Can Liberal Education Save the Sciences?

Lorraine Daston in The Point:

ScreenHunter_1980 May. 28 20.05Some of you may be mentally re-parsing my title to something more like “Can Liberal Education Be Saved from the Sciences?” For today’s embattled humanities, the sciences have come to stand for the antithesis of what is now understood to constitute the content and values of a liberal education, namely: the cultivation of the intellectual and artistic traditions of diverse cultures past and present, the assertion of the generalist’s prerogatives over those of the specialist, and the defense of non-utilitarian values as preparation for civic engagement in the cause of the commonweal. In contrast, what are currently known as the STEM disciplines—science, technology, engineering and mathematics—stand for knowledge that is presumed universal and uniform, for narrow specialization and, above all, for applications that are useful and often lucrative. A comparative glance at the budgets for the sciences and for the disciplines that constitute the core of the Core seems to tell it all: it’s not the sciences that need saving, most certainly not by the likes of liberal education, a minnow—a starving minnow, at that—sent out to rescue a fat and sassy whale.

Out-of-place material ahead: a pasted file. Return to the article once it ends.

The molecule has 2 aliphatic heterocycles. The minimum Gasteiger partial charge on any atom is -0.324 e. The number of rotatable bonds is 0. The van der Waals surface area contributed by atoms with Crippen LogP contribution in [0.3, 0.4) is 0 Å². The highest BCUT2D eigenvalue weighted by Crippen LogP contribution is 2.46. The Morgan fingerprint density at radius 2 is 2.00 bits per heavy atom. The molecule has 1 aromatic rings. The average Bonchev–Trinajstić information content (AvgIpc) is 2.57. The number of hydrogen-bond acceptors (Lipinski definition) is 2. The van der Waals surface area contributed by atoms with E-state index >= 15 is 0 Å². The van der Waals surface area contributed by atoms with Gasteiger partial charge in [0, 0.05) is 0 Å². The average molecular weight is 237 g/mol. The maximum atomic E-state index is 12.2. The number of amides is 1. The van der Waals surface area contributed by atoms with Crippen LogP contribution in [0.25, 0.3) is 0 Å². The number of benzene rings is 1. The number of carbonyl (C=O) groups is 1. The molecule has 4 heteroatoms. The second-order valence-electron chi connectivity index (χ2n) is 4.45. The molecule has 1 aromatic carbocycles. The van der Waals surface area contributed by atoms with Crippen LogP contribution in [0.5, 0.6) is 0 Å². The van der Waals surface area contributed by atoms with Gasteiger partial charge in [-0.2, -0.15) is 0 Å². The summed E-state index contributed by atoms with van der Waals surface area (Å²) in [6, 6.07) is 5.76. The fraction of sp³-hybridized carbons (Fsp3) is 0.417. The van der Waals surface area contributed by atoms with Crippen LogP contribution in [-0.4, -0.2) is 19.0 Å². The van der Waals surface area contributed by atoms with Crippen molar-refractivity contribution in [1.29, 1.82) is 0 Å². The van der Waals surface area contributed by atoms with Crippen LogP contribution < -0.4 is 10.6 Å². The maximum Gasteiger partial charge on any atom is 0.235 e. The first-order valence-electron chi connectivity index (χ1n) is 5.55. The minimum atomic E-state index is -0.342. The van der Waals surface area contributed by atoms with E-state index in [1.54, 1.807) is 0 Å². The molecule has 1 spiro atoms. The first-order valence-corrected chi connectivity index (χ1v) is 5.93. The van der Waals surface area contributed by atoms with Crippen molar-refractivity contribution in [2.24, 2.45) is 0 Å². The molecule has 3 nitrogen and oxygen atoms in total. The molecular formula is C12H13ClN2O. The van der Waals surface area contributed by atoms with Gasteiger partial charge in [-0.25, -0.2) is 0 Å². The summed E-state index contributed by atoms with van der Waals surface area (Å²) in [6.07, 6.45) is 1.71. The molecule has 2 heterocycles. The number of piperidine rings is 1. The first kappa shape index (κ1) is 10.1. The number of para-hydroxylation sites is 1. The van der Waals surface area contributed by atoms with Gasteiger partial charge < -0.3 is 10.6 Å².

Nonetheless, I’m sticking to my original title. In the scant time allotted, I’m going to gallop through the history of the place of the sciences and mathematics in the liberal education curriculum, from the medieval university through the present. This is a history that packs some surprises. I’ll then draw some lessons for the place of the sciences in a liberal education for the here and now.

More here.